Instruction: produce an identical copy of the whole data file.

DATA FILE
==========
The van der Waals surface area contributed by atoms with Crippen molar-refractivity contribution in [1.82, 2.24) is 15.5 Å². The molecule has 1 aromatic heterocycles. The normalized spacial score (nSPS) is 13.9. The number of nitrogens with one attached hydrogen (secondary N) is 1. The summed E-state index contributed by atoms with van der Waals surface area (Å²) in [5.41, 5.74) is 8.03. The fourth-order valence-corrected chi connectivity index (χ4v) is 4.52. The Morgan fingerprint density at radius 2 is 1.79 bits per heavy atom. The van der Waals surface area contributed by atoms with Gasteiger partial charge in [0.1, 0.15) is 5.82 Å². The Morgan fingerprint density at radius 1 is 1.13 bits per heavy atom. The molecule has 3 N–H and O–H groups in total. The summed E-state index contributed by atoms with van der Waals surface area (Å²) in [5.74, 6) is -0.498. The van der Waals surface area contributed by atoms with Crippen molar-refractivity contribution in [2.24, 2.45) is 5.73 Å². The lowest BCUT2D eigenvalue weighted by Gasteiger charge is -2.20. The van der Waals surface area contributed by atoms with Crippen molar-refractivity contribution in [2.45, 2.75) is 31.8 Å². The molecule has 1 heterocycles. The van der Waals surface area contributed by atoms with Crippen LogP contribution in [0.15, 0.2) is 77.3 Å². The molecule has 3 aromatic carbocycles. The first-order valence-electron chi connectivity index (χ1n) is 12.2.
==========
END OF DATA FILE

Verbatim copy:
The van der Waals surface area contributed by atoms with Crippen molar-refractivity contribution in [1.82, 2.24) is 15.5 Å². The molecule has 1 aromatic heterocycles. The normalized spacial score (nSPS) is 13.9. The number of nitrogens with one attached hydrogen (secondary N) is 1. The summed E-state index contributed by atoms with van der Waals surface area (Å²) in [5.41, 5.74) is 8.03. The fourth-order valence-corrected chi connectivity index (χ4v) is 4.52. The Morgan fingerprint density at radius 2 is 1.79 bits per heavy atom. The van der Waals surface area contributed by atoms with Gasteiger partial charge in [0.1, 0.15) is 5.82 Å². The Morgan fingerprint density at radius 1 is 1.13 bits per heavy atom. The molecule has 3 N–H and O–H groups in total. The summed E-state index contributed by atoms with van der Waals surface area (Å²) in [5.74, 6) is -0.498. The van der Waals surface area contributed by atoms with Crippen molar-refractivity contribution in [2.24, 2.45) is 5.73 Å². The lowest BCUT2D eigenvalue weighted by Gasteiger charge is -2.20. The van der Waals surface area contributed by atoms with Crippen molar-refractivity contribution in [2.45, 2.75) is 31.8 Å². The molecule has 1 heterocycles. The van der Waals surface area contributed by atoms with Crippen LogP contribution in [0.15, 0.2) is 77.3 Å². The molecule has 3 aromatic carbocycles. The first-order valence-electron chi connectivity index (χ1n) is 12.2.